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Death row confessions and the last meal test of innocence

Date:
January 23, 2014
Source:
Cornell Food & Brand Lab
Summary:
Social circumstance often gives meals meaning, so it is logical that the last meals of those on death row may signify something beyond taste preference. While there are many factors that could contribute to last meal selection, this study is the first to provide evidence of a link between food selection and self-perceived guilt or innocence. These findings may be useful to the legal community in further assessing the innocence and perceived innocence of those who have received the death penalty in the past.

After analyzing the last meals of 247 people who were executed in the United States between 2002 and 2006, it became clear that those who denied guilt were 2.7 times more likely to decline a last meal than those who admitted guilt. Furthermore those who were admittedly guilty requested 34% more calories of food and were more likely to request brand name, comfort-food items.
Credit: Cornell Food & Brand Lab

Can last meals reveal more about individuals on death row than their taste preference? Some have argued there is significance embedded in death row last meal decisions. Famously, Ricky Ray Rector asked to save his untouched pecan pie for after his execution. This request sparked significant discussion about Rector's competency -- on the basis of his food request.

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Similarly, in a documentary film about last suppers, artists Bigert and Bergstrom have claimed a connection between whether or not an individual chooses to have a last meal and his or her guilt. In each case, there is an assertion that last meals are relevant to the legitimacy of an execution. It is these signals that Cornell University researcher Kevin Kniffin examined in this self-funded study. In particular, he studied whether an individual who has accepted guilt -- by apologizing or confessing -- is more likely to indulge in a last meal. He also looked at how their meals differ from those who maintain that they are innocent.

Kniffin hypothesized that those who perceived themselves as innocent would request fewer calories or decline to receive a last meal altogether. After analyzing the last meals of 247 people who were executed in the United States between 2002 and 2006, Kniffin found the hypothesis to be accurate. Those who denied guilt were 2.7 times more likely to decline a last meal than those who admitted guilt. Furthermore those who were admittedly guilty requested 34% more calories of food and were more likely to request brand name, comfort-food items.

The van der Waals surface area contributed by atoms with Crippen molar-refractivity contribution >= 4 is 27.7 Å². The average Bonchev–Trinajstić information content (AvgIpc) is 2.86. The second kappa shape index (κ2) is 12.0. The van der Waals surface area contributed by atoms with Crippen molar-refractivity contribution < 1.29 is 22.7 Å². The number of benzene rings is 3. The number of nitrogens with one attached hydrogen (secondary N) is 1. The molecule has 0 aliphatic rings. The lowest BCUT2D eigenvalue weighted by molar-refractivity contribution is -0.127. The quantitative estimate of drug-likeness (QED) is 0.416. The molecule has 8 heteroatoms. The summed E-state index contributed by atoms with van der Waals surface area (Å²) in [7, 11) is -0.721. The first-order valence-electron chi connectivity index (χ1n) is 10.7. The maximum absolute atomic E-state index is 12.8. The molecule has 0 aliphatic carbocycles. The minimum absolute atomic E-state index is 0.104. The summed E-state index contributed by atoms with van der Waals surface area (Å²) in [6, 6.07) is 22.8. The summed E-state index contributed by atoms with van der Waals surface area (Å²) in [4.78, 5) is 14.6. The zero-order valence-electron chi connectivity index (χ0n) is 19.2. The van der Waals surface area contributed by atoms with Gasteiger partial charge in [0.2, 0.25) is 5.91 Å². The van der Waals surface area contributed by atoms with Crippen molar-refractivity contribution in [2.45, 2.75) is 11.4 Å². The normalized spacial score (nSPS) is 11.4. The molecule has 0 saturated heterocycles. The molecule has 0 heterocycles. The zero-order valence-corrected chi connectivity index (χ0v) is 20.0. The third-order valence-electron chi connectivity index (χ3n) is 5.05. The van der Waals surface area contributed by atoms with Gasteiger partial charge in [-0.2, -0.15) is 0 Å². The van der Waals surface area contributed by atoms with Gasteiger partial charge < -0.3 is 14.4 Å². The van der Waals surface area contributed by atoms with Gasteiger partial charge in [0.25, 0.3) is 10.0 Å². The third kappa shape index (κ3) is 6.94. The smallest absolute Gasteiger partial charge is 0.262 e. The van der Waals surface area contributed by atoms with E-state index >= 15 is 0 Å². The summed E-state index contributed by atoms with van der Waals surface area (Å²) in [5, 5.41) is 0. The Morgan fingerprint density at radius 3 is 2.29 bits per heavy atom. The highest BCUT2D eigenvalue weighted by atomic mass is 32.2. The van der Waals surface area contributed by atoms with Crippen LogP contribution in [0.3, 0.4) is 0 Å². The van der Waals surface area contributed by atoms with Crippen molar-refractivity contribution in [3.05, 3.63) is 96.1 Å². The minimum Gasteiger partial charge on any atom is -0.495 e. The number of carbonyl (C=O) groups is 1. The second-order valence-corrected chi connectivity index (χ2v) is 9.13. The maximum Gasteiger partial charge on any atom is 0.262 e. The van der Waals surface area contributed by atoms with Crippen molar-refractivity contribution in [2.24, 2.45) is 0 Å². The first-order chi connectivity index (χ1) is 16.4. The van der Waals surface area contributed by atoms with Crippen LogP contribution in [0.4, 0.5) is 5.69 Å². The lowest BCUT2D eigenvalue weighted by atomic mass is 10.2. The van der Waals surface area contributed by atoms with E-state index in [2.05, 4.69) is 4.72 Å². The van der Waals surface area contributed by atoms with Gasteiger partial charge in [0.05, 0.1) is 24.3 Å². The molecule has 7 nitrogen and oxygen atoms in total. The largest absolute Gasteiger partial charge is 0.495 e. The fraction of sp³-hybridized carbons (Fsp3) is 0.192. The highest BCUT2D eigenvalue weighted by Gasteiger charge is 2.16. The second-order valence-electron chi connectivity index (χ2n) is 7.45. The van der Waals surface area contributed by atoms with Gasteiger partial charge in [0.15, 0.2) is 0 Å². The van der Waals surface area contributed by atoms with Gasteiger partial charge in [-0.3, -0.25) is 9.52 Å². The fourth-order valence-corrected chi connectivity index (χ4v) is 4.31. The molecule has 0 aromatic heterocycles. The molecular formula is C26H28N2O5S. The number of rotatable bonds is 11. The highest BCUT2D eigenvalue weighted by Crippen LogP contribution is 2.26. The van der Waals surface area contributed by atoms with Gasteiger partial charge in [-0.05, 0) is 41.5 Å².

Social circumstance often gives meals meaning, so it is logical that the last meals of those on death row may signify something beyond taste preference. While there are many factors that could contribute to last meal selection, this study is the first to provide evidence of a link between food selection and self-perceived guilt or innocence. These findings may be useful to the legal community in further assessing the innocence and perceived innocence of those who have received the death penalty in the past.


Story Source:

The above story is based on materials provided by Cornell Food & Brand Lab. Note: Materials may be edited for content and length.


Journal Reference:

  1. Kevin Kniffin, Brian Wansink. Death Row Confessions and the Last Meal Test of Innocence. Laws, 2013; 3 (1): 1 DOI: 10.3390/laws3010001

Cite This Page:

Cornell Food & Brand Lab. "Death row confessions and the last meal test of innocence." ScienceDaily. ScienceDaily, 23 January 2014. <www.sciencedaily.com/releases/2014/01/140123125838.htm>.
Cornell Food & Brand Lab. (2014, January 23). Death row confessions and the last meal test of innocence. ScienceDaily. Retrieved December 18, 2014 from www.sciencedaily.com/releases/2014/01/140123125838.htm
Cornell Food & Brand Lab. "Death row confessions and the last meal test of innocence." ScienceDaily. www.sciencedaily.com/releases/2014/01/140123125838.htm (accessed December 18, 2014).

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